Now that I’m older, I truly realize the impact that those twin girls had on me (both of them are now teachers). Because they inspired me, I now mentor kids [who] have dyslexia in hopes that I can have an impact on their lives and help make their struggle easier. Not only that, but I also go back to the MTA spelling bee every year and my parents and I provide assistance and gifts for student participants and teacher mentors. Now that I have my driver’s license, I plan to volunteer at Texas Scottish Rite Hospital in Dallas, TX, where I was first diagnosed with dyslexia, where they explained to me in terms that I could understand what dyslexia means and how I could cope with it. They provided our family a wealth of resources, which I now share with others. I even met a family in a Boston airport who lives in Canada and because I shared my story, they received the help they needed for their daughter upon their return. I am also a member of my high school’s chapter of the Circle of Friends, an organization where general education students befriend and mentor special needs students.

I am thankful that when we moved from Michigan to Texas, before we knew I was dyslexic, my parents moved into a community where the school district offers a program to meet the need of its dyslexia and special education students. Although MTA wasn’t covered under the special education or 504 “umbrella,” I discussed my struggles with my teachers, counselor, and administrator, and was granted 504 status during my freshman year. I explain to parents, students, and teachers how having certain accommodations in place, such as extended time on tests, can give people with learning differences a “level playing field,” not an advantage as many seem to think. For those who are dyslexic and ADD/ADHD, small group administration [of tests] with limited distraction is a blessing. It is my belief that God has trusted me with this, because He has equipped me with strength and determination to overcome and help others to learn to do the same.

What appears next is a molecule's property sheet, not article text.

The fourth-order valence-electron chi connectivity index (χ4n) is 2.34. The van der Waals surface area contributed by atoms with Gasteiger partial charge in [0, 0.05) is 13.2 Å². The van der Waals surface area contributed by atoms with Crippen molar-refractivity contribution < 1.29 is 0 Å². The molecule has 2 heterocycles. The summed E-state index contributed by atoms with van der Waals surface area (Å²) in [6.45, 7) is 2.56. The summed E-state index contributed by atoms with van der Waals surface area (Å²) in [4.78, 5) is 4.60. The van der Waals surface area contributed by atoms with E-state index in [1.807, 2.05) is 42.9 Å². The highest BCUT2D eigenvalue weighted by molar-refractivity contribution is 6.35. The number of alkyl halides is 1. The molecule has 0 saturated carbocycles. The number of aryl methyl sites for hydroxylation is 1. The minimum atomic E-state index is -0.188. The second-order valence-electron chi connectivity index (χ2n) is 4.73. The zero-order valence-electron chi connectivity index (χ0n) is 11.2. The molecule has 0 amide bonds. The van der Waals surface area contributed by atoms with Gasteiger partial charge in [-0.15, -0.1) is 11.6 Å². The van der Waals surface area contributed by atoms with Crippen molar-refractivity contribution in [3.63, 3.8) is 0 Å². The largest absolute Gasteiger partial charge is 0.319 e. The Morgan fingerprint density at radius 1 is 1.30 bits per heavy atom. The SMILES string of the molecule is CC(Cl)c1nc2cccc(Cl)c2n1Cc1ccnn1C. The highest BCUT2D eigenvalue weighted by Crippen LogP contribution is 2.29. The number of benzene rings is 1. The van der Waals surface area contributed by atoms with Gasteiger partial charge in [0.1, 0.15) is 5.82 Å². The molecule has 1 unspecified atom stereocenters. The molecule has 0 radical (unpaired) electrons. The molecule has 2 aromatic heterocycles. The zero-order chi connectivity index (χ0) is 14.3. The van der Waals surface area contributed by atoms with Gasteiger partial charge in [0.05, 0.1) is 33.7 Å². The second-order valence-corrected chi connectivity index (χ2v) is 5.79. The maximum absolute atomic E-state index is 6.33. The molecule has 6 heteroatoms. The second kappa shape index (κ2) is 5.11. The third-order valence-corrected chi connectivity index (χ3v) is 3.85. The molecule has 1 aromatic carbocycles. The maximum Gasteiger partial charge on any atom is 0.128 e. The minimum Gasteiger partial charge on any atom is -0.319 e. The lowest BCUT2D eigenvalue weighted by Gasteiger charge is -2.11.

My hope is that any child that I come in contact with that has a learning difference will be encouraged and inspired because of meeting me. Our race, religion, socio-economic status don’t matter – dyslexia is our common ground that breaks down all barriers. My prayer is that their “computer” will become a gift they’re thankful for, and that they, in turn will encourage someone else.